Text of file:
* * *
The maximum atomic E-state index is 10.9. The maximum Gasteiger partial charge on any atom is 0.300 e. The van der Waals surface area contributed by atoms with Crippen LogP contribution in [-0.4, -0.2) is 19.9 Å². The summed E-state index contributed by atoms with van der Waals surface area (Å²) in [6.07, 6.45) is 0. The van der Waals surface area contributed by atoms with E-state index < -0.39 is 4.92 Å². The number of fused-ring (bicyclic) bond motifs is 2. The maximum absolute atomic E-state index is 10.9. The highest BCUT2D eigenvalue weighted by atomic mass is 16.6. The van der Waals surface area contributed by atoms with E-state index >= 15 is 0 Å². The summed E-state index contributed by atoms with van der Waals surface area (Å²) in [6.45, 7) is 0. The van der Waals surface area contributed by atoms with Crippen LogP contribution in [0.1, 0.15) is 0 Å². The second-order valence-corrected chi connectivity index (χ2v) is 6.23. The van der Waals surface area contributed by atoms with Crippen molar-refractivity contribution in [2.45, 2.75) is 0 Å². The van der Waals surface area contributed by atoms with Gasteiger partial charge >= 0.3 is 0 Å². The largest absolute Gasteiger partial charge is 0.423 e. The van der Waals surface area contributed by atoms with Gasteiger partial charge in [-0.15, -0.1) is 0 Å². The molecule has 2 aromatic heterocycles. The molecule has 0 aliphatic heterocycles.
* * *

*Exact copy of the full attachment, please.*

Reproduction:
The maximum atomic E-state index is 10.9. The maximum Gasteiger partial charge on any atom is 0.300 e. The van der Waals surface area contributed by atoms with Crippen LogP contribution in [-0.4, -0.2) is 19.9 Å². The summed E-state index contributed by atoms with van der Waals surface area (Å²) in [6.07, 6.45) is 0. The van der Waals surface area contributed by atoms with E-state index < -0.39 is 4.92 Å². The number of fused-ring (bicyclic) bond motifs is 2. The maximum absolute atomic E-state index is 10.9. The highest BCUT2D eigenvalue weighted by atomic mass is 16.6. The van der Waals surface area contributed by atoms with E-state index >= 15 is 0 Å². The summed E-state index contributed by atoms with van der Waals surface area (Å²) in [6.45, 7) is 0. The van der Waals surface area contributed by atoms with Crippen LogP contribution in [0.1, 0.15) is 0 Å². The second-order valence-corrected chi connectivity index (χ2v) is 6.23. The van der Waals surface area contributed by atoms with Crippen molar-refractivity contribution in [2.45, 2.75) is 0 Å². The van der Waals surface area contributed by atoms with Gasteiger partial charge >= 0.3 is 0 Å². The largest absolute Gasteiger partial charge is 0.423 e. The van der Waals surface area contributed by atoms with Gasteiger partial charge in [-0.15, -0.1) is 0 Å². The molecule has 2 aromatic heterocycles. The molecule has 0 aliphatic heterocycles.